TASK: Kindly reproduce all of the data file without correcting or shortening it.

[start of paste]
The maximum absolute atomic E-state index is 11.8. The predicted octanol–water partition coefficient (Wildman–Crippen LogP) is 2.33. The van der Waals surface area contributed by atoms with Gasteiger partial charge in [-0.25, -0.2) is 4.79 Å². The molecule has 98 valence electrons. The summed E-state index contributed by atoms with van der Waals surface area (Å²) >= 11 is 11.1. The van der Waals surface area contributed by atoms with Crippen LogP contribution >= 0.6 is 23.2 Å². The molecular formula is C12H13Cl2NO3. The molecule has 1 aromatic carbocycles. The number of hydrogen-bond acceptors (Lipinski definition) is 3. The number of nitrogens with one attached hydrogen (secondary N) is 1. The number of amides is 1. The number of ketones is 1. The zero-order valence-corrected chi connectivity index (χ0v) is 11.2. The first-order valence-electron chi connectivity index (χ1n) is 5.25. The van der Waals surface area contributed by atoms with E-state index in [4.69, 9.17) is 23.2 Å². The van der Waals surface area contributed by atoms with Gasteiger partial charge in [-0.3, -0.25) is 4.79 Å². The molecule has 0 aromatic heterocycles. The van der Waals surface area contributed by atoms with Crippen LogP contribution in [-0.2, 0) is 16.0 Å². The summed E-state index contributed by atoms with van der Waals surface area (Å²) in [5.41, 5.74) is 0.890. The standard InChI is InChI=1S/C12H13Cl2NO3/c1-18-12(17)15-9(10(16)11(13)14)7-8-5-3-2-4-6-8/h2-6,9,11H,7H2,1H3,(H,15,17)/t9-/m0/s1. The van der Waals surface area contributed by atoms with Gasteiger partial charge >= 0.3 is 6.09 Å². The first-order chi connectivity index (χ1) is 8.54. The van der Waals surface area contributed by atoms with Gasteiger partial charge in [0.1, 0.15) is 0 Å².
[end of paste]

The maximum absolute atomic E-state index is 11.8. The predicted octanol–water partition coefficient (Wildman–Crippen LogP) is 2.33. The van der Waals surface area contributed by atoms with Gasteiger partial charge in [-0.25, -0.2) is 4.79 Å². The molecule has 98 valence electrons. The summed E-state index contributed by atoms with van der Waals surface area (Å²) >= 11 is 11.1. The van der Waals surface area contributed by atoms with Crippen LogP contribution >= 0.6 is 23.2 Å². The molecular formula is C12H13Cl2NO3. The molecule has 1 aromatic carbocycles. The number of hydrogen-bond acceptors (Lipinski definition) is 3. The number of nitrogens with one attached hydrogen (secondary N) is 1. The number of amides is 1. The number of ketones is 1. The zero-order valence-corrected chi connectivity index (χ0v) is 11.2. The first-order valence-electron chi connectivity index (χ1n) is 5.25. The van der Waals surface area contributed by atoms with E-state index in [4.69, 9.17) is 23.2 Å². The van der Waals surface area contributed by atoms with Gasteiger partial charge in [-0.3, -0.25) is 4.79 Å². The molecule has 0 aromatic heterocycles. The van der Waals surface area contributed by atoms with Crippen LogP contribution in [-0.2, 0) is 16.0 Å². The summed E-state index contributed by atoms with van der Waals surface area (Å²) in [5.41, 5.74) is 0.890. The standard InChI is InChI=1S/C12H13Cl2NO3/c1-18-12(17)15-9(10(16)11(13)14)7-8-5-3-2-4-6-8/h2-6,9,11H,7H2,1H3,(H,15,17)/t9-/m0/s1. The van der Waals surface area contributed by atoms with Gasteiger partial charge >= 0.3 is 6.09 Å². The first-order chi connectivity index (χ1) is 8.54. The van der Waals surface area contributed by atoms with Gasteiger partial charge in [0.1, 0.15) is 0 Å².